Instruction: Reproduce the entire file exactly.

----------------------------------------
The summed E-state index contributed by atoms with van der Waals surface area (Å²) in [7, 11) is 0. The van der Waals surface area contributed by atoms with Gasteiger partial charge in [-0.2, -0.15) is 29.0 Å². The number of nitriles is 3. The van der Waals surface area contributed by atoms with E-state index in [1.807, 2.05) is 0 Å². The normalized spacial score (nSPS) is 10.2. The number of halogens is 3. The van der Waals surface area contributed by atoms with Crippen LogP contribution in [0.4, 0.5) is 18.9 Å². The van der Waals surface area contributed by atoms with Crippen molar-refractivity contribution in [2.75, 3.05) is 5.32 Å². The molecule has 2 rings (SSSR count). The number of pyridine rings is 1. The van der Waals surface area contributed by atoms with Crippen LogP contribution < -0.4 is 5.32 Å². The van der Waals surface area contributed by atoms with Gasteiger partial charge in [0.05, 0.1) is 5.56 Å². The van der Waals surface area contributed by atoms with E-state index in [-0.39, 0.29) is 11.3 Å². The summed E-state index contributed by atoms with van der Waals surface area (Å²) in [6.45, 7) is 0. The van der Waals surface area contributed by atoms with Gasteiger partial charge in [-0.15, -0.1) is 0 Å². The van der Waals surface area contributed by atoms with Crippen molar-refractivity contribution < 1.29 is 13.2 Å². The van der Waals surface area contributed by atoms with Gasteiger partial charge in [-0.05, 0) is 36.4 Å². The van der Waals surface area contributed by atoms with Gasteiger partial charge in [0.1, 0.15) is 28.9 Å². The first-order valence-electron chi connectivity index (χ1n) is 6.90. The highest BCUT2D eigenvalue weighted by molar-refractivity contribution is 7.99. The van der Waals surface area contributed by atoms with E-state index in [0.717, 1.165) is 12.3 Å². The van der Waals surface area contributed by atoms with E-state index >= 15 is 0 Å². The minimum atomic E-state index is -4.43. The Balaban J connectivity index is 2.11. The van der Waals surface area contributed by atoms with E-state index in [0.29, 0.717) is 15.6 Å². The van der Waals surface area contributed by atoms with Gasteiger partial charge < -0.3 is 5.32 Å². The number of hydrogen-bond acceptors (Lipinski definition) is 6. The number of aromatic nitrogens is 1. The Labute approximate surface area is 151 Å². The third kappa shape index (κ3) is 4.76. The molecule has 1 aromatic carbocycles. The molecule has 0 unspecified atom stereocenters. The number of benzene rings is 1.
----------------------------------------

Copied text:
The summed E-state index contributed by atoms with van der Waals surface area (Å²) in [7, 11) is 0. The van der Waals surface area contributed by atoms with Gasteiger partial charge in [-0.2, -0.15) is 29.0 Å². The number of nitriles is 3. The van der Waals surface area contributed by atoms with E-state index in [1.807, 2.05) is 0 Å². The normalized spacial score (nSPS) is 10.2. The number of halogens is 3. The van der Waals surface area contributed by atoms with Crippen LogP contribution in [0.4, 0.5) is 18.9 Å². The van der Waals surface area contributed by atoms with Crippen molar-refractivity contribution in [2.75, 3.05) is 5.32 Å². The molecule has 2 rings (SSSR count). The number of pyridine rings is 1. The van der Waals surface area contributed by atoms with Crippen LogP contribution < -0.4 is 5.32 Å². The van der Waals surface area contributed by atoms with Gasteiger partial charge in [0.05, 0.1) is 5.56 Å². The van der Waals surface area contributed by atoms with E-state index in [-0.39, 0.29) is 11.3 Å². The summed E-state index contributed by atoms with van der Waals surface area (Å²) in [6.45, 7) is 0. The van der Waals surface area contributed by atoms with Gasteiger partial charge in [-0.15, -0.1) is 0 Å². The van der Waals surface area contributed by atoms with Crippen molar-refractivity contribution < 1.29 is 13.2 Å². The van der Waals surface area contributed by atoms with Gasteiger partial charge in [-0.05, 0) is 36.4 Å². The van der Waals surface area contributed by atoms with Gasteiger partial charge in [0.1, 0.15) is 28.9 Å². The first-order valence-electron chi connectivity index (χ1n) is 6.90. The highest BCUT2D eigenvalue weighted by molar-refractivity contribution is 7.99. The van der Waals surface area contributed by atoms with E-state index in [0.717, 1.165) is 12.3 Å². The van der Waals surface area contributed by atoms with E-state index >= 15 is 0 Å². The minimum atomic E-state index is -4.43. The Balaban J connectivity index is 2.11. The van der Waals surface area contributed by atoms with E-state index in [0.29, 0.717) is 15.6 Å². The van der Waals surface area contributed by atoms with Gasteiger partial charge < -0.3 is 5.32 Å². The number of hydrogen-bond acceptors (Lipinski definition) is 6. The number of aromatic nitrogens is 1. The Labute approximate surface area is 151 Å². The third kappa shape index (κ3) is 4.76. The molecule has 1 aromatic carbocycles. The molecule has 0 unspecified atom stereocenters. The number of benzene rings is 1.